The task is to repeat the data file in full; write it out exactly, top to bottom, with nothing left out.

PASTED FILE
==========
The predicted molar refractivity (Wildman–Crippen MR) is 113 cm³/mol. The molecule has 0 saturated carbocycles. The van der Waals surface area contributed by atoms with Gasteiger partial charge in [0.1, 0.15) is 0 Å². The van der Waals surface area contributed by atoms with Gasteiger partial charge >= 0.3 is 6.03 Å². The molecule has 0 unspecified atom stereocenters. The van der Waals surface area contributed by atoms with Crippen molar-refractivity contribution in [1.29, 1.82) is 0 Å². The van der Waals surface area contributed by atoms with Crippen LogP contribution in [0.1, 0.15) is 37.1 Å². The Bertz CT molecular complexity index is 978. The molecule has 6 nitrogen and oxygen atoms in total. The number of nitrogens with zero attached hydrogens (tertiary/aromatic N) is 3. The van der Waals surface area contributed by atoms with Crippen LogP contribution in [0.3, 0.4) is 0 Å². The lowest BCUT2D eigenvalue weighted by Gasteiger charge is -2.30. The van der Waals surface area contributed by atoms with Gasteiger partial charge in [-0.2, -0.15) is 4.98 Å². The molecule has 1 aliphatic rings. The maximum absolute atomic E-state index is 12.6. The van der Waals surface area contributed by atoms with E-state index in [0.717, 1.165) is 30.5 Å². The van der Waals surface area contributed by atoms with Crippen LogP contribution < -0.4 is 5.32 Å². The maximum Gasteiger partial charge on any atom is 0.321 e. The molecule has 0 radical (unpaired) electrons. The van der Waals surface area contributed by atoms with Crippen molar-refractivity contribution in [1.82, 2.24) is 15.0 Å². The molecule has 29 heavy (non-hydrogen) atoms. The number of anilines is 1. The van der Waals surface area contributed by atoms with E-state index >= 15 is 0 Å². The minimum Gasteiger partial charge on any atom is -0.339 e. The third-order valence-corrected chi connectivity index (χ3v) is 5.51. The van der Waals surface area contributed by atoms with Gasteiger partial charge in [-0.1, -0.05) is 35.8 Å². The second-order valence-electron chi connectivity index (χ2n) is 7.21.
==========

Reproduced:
The predicted molar refractivity (Wildman–Crippen MR) is 113 cm³/mol. The molecule has 0 saturated carbocycles. The van der Waals surface area contributed by atoms with Gasteiger partial charge in [0.1, 0.15) is 0 Å². The van der Waals surface area contributed by atoms with Gasteiger partial charge >= 0.3 is 6.03 Å². The molecule has 0 unspecified atom stereocenters. The van der Waals surface area contributed by atoms with Crippen molar-refractivity contribution in [1.29, 1.82) is 0 Å². The van der Waals surface area contributed by atoms with Crippen LogP contribution in [0.1, 0.15) is 37.1 Å². The Bertz CT molecular complexity index is 978. The molecule has 6 nitrogen and oxygen atoms in total. The number of nitrogens with zero attached hydrogens (tertiary/aromatic N) is 3. The van der Waals surface area contributed by atoms with Crippen LogP contribution in [0.3, 0.4) is 0 Å². The lowest BCUT2D eigenvalue weighted by Gasteiger charge is -2.30. The van der Waals surface area contributed by atoms with Gasteiger partial charge in [-0.2, -0.15) is 4.98 Å². The molecule has 1 aliphatic rings. The maximum absolute atomic E-state index is 12.6. The van der Waals surface area contributed by atoms with E-state index in [0.717, 1.165) is 30.5 Å². The van der Waals surface area contributed by atoms with Crippen LogP contribution < -0.4 is 5.32 Å². The maximum Gasteiger partial charge on any atom is 0.321 e. The molecule has 0 radical (unpaired) electrons. The van der Waals surface area contributed by atoms with Crippen molar-refractivity contribution in [1.82, 2.24) is 15.0 Å². The molecule has 29 heavy (non-hydrogen) atoms. The number of anilines is 1. The van der Waals surface area contributed by atoms with E-state index >= 15 is 0 Å². The minimum Gasteiger partial charge on any atom is -0.339 e. The third-order valence-corrected chi connectivity index (χ3v) is 5.51. The van der Waals surface area contributed by atoms with Gasteiger partial charge in [-0.1, -0.05) is 35.8 Å². The second-order valence-electron chi connectivity index (χ2n) is 7.21.